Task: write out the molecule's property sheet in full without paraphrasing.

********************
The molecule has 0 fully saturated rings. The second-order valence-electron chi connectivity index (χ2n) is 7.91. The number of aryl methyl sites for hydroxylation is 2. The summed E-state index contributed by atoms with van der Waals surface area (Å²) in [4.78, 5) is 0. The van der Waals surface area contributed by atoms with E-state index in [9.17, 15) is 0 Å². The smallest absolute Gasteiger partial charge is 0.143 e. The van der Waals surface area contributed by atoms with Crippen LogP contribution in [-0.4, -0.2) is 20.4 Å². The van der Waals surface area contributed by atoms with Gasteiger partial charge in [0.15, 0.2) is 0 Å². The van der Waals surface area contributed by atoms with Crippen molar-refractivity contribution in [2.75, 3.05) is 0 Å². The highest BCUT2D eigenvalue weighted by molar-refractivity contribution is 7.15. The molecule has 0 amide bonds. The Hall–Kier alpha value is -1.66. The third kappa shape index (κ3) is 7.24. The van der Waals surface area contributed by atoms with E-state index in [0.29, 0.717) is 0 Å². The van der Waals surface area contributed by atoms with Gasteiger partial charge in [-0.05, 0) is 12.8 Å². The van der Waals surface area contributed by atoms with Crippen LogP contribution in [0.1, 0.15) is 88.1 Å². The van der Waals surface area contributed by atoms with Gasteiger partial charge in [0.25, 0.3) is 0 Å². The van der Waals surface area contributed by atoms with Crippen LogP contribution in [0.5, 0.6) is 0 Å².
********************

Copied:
The molecule has 0 fully saturated rings. The second-order valence-electron chi connectivity index (χ2n) is 7.91. The number of aryl methyl sites for hydroxylation is 2. The summed E-state index contributed by atoms with van der Waals surface area (Å²) in [4.78, 5) is 0. The van der Waals surface area contributed by atoms with E-state index in [9.17, 15) is 0 Å². The smallest absolute Gasteiger partial charge is 0.143 e. The van der Waals surface area contributed by atoms with Crippen LogP contribution in [-0.4, -0.2) is 20.4 Å². The van der Waals surface area contributed by atoms with Gasteiger partial charge in [0.15, 0.2) is 0 Å². The van der Waals surface area contributed by atoms with Crippen molar-refractivity contribution in [2.75, 3.05) is 0 Å². The highest BCUT2D eigenvalue weighted by molar-refractivity contribution is 7.15. The molecule has 0 amide bonds. The Hall–Kier alpha value is -1.66. The third kappa shape index (κ3) is 7.24. The van der Waals surface area contributed by atoms with E-state index in [0.29, 0.717) is 0 Å². The van der Waals surface area contributed by atoms with Gasteiger partial charge in [-0.05, 0) is 12.8 Å². The van der Waals surface area contributed by atoms with Crippen LogP contribution in [0.1, 0.15) is 88.1 Å². The van der Waals surface area contributed by atoms with Gasteiger partial charge in [0.25, 0.3) is 0 Å². The van der Waals surface area contributed by atoms with Crippen LogP contribution in [0.5, 0.6) is 0 Å².